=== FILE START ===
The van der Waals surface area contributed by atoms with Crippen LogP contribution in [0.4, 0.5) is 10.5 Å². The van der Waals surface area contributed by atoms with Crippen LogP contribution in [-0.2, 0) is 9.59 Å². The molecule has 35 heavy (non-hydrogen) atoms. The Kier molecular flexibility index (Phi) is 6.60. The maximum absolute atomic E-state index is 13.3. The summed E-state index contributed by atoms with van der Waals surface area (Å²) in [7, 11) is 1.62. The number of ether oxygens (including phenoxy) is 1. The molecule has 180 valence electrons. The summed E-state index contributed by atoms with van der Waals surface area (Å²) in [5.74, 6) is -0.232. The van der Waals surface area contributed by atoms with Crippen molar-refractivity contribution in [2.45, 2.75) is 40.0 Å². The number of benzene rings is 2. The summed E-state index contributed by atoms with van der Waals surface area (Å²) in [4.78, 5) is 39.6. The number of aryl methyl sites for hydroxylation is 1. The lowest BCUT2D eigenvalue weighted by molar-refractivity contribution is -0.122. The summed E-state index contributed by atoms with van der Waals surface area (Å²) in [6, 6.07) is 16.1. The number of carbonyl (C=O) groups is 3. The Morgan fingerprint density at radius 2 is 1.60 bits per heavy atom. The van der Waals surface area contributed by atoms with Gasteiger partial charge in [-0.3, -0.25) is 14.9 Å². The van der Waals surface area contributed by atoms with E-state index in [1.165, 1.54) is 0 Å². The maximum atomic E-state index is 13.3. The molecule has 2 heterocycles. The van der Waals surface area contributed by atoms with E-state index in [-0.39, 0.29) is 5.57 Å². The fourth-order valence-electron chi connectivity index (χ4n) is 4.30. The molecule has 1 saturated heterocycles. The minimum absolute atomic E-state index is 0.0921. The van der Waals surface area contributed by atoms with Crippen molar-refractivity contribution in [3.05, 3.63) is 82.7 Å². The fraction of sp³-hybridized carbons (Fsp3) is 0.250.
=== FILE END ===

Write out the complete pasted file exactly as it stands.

The van der Waals surface area contributed by atoms with Crippen LogP contribution in [0.4, 0.5) is 10.5 Å². The van der Waals surface area contributed by atoms with Crippen LogP contribution in [-0.2, 0) is 9.59 Å². The molecule has 35 heavy (non-hydrogen) atoms. The Kier molecular flexibility index (Phi) is 6.60. The maximum absolute atomic E-state index is 13.3. The summed E-state index contributed by atoms with van der Waals surface area (Å²) in [7, 11) is 1.62. The number of ether oxygens (including phenoxy) is 1. The molecule has 180 valence electrons. The summed E-state index contributed by atoms with van der Waals surface area (Å²) in [5.74, 6) is -0.232. The van der Waals surface area contributed by atoms with Crippen molar-refractivity contribution in [2.45, 2.75) is 40.0 Å². The number of benzene rings is 2. The summed E-state index contributed by atoms with van der Waals surface area (Å²) in [4.78, 5) is 39.6. The number of aryl methyl sites for hydroxylation is 1. The lowest BCUT2D eigenvalue weighted by molar-refractivity contribution is -0.122. The summed E-state index contributed by atoms with van der Waals surface area (Å²) in [6, 6.07) is 16.1. The number of carbonyl (C=O) groups is 3. The Morgan fingerprint density at radius 2 is 1.60 bits per heavy atom. The van der Waals surface area contributed by atoms with Gasteiger partial charge in [-0.3, -0.25) is 14.9 Å². The van der Waals surface area contributed by atoms with E-state index in [1.165, 1.54) is 0 Å². The maximum atomic E-state index is 13.3. The molecule has 2 heterocycles. The van der Waals surface area contributed by atoms with E-state index in [-0.39, 0.29) is 5.57 Å². The fourth-order valence-electron chi connectivity index (χ4n) is 4.30. The molecule has 1 saturated heterocycles. The minimum absolute atomic E-state index is 0.0921. The van der Waals surface area contributed by atoms with Crippen molar-refractivity contribution in [3.05, 3.63) is 82.7 Å². The fraction of sp³-hybridized carbons (Fsp3) is 0.250.